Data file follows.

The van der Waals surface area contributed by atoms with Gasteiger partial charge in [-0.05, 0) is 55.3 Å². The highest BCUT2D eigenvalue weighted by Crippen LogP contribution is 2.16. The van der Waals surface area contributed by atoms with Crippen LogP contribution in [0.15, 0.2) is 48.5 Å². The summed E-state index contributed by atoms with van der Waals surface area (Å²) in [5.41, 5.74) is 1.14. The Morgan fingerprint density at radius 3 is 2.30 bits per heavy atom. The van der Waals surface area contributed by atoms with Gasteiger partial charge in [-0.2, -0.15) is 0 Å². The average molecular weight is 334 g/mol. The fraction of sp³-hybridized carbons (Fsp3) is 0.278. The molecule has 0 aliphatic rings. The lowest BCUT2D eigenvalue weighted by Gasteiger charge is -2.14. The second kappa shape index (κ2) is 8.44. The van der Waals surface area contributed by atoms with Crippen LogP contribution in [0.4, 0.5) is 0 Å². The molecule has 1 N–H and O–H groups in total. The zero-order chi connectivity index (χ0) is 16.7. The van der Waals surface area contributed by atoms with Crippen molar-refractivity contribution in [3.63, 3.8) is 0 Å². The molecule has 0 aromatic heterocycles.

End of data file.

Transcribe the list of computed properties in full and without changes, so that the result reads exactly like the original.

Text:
The van der Waals surface area contributed by atoms with Gasteiger partial charge in [-0.05, 0) is 55.3 Å². The highest BCUT2D eigenvalue weighted by Crippen LogP contribution is 2.16. The van der Waals surface area contributed by atoms with Crippen LogP contribution in [0.15, 0.2) is 48.5 Å². The summed E-state index contributed by atoms with van der Waals surface area (Å²) in [5.41, 5.74) is 1.14. The Morgan fingerprint density at radius 3 is 2.30 bits per heavy atom. The van der Waals surface area contributed by atoms with Gasteiger partial charge in [-0.2, -0.15) is 0 Å². The average molecular weight is 334 g/mol. The fraction of sp³-hybridized carbons (Fsp3) is 0.278. The molecule has 0 aliphatic rings. The lowest BCUT2D eigenvalue weighted by Gasteiger charge is -2.14. The second kappa shape index (κ2) is 8.44. The van der Waals surface area contributed by atoms with Crippen LogP contribution in [0.4, 0.5) is 0 Å². The molecule has 1 N–H and O–H groups in total. The zero-order chi connectivity index (χ0) is 16.7. The van der Waals surface area contributed by atoms with Crippen molar-refractivity contribution in [3.63, 3.8) is 0 Å². The molecule has 0 aromatic heterocycles.